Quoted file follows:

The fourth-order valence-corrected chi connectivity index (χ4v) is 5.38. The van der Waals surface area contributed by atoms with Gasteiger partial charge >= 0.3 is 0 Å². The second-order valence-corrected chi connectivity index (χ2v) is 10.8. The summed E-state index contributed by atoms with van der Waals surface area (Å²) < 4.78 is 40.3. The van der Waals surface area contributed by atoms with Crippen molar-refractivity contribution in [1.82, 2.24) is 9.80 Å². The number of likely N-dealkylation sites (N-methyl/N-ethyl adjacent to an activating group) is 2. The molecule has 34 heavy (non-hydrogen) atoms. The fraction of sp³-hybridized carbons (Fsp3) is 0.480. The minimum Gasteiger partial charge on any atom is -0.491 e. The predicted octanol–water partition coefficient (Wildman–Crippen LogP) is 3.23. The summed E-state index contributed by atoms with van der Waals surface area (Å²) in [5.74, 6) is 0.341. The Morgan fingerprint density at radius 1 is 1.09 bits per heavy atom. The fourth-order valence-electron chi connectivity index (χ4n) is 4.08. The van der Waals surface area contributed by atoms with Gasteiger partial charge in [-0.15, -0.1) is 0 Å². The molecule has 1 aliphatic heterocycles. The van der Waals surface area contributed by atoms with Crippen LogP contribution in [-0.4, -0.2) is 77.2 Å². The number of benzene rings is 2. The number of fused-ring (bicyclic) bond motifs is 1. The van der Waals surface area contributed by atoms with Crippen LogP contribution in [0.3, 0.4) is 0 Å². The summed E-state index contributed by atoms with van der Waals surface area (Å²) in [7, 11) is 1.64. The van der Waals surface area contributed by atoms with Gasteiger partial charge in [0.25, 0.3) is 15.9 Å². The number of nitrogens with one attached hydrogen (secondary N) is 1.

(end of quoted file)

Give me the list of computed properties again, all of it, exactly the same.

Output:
The fourth-order valence-corrected chi connectivity index (χ4v) is 5.38. The van der Waals surface area contributed by atoms with Gasteiger partial charge >= 0.3 is 0 Å². The second-order valence-corrected chi connectivity index (χ2v) is 10.8. The summed E-state index contributed by atoms with van der Waals surface area (Å²) < 4.78 is 40.3. The van der Waals surface area contributed by atoms with Crippen molar-refractivity contribution in [1.82, 2.24) is 9.80 Å². The number of likely N-dealkylation sites (N-methyl/N-ethyl adjacent to an activating group) is 2. The molecule has 34 heavy (non-hydrogen) atoms. The fraction of sp³-hybridized carbons (Fsp3) is 0.480. The minimum Gasteiger partial charge on any atom is -0.491 e. The predicted octanol–water partition coefficient (Wildman–Crippen LogP) is 3.23. The summed E-state index contributed by atoms with van der Waals surface area (Å²) in [5.74, 6) is 0.341. The Morgan fingerprint density at radius 1 is 1.09 bits per heavy atom. The fourth-order valence-electron chi connectivity index (χ4n) is 4.08. The van der Waals surface area contributed by atoms with Gasteiger partial charge in [-0.15, -0.1) is 0 Å². The molecule has 1 aliphatic heterocycles. The van der Waals surface area contributed by atoms with Crippen LogP contribution in [-0.4, -0.2) is 77.2 Å². The number of benzene rings is 2. The number of fused-ring (bicyclic) bond motifs is 1. The van der Waals surface area contributed by atoms with Crippen LogP contribution in [0.3, 0.4) is 0 Å². The summed E-state index contributed by atoms with van der Waals surface area (Å²) in [7, 11) is 1.64. The van der Waals surface area contributed by atoms with Gasteiger partial charge in [0.25, 0.3) is 15.9 Å². The number of nitrogens with one attached hydrogen (secondary N) is 1.